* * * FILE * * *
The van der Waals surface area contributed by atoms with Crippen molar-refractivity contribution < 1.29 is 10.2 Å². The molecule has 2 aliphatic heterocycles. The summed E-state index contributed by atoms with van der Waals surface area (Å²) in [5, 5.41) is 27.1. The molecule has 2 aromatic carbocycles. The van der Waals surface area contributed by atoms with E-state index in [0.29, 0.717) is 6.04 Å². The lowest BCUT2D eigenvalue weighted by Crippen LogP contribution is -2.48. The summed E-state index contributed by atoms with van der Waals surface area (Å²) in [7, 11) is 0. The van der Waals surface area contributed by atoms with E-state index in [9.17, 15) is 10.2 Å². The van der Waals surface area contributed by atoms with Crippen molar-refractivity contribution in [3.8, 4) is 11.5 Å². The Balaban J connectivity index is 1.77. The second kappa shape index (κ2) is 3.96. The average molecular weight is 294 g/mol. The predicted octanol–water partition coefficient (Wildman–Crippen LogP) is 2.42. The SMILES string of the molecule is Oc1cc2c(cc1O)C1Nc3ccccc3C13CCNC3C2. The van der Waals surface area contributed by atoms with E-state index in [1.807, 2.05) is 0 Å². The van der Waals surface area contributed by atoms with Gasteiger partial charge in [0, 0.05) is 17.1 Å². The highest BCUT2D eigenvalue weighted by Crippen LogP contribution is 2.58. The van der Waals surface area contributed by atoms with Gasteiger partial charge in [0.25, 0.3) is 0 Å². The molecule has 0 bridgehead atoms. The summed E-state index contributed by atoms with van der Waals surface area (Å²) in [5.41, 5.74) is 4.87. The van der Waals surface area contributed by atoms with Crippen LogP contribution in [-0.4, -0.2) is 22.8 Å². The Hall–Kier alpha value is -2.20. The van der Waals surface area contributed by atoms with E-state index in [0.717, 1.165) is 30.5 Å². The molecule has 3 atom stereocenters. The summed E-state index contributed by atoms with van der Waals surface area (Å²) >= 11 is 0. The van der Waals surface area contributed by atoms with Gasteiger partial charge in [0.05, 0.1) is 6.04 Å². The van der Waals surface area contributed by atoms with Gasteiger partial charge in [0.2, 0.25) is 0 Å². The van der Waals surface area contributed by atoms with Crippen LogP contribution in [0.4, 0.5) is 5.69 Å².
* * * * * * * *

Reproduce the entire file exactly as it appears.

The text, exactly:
The van der Waals surface area contributed by atoms with Crippen molar-refractivity contribution < 1.29 is 10.2 Å². The molecule has 2 aliphatic heterocycles. The summed E-state index contributed by atoms with van der Waals surface area (Å²) in [5, 5.41) is 27.1. The molecule has 2 aromatic carbocycles. The van der Waals surface area contributed by atoms with E-state index in [0.29, 0.717) is 6.04 Å². The lowest BCUT2D eigenvalue weighted by Crippen LogP contribution is -2.48. The summed E-state index contributed by atoms with van der Waals surface area (Å²) in [7, 11) is 0. The van der Waals surface area contributed by atoms with E-state index in [9.17, 15) is 10.2 Å². The van der Waals surface area contributed by atoms with Crippen molar-refractivity contribution in [3.8, 4) is 11.5 Å². The Balaban J connectivity index is 1.77. The second kappa shape index (κ2) is 3.96. The average molecular weight is 294 g/mol. The predicted octanol–water partition coefficient (Wildman–Crippen LogP) is 2.42. The SMILES string of the molecule is Oc1cc2c(cc1O)C1Nc3ccccc3C13CCNC3C2. The van der Waals surface area contributed by atoms with E-state index in [1.807, 2.05) is 0 Å². The van der Waals surface area contributed by atoms with Gasteiger partial charge in [0, 0.05) is 17.1 Å². The highest BCUT2D eigenvalue weighted by Crippen LogP contribution is 2.58. The van der Waals surface area contributed by atoms with Gasteiger partial charge in [0.25, 0.3) is 0 Å². The molecule has 0 bridgehead atoms. The summed E-state index contributed by atoms with van der Waals surface area (Å²) in [5.41, 5.74) is 4.87. The van der Waals surface area contributed by atoms with Crippen LogP contribution in [-0.4, -0.2) is 22.8 Å². The Hall–Kier alpha value is -2.20. The van der Waals surface area contributed by atoms with E-state index in [0.717, 1.165) is 30.5 Å². The molecule has 3 atom stereocenters. The summed E-state index contributed by atoms with van der Waals surface area (Å²) >= 11 is 0. The van der Waals surface area contributed by atoms with Gasteiger partial charge in [0.05, 0.1) is 6.04 Å². The van der Waals surface area contributed by atoms with Gasteiger partial charge in [0.2, 0.25) is 0 Å². The van der Waals surface area contributed by atoms with Crippen LogP contribution in [0.4, 0.5) is 5.69 Å².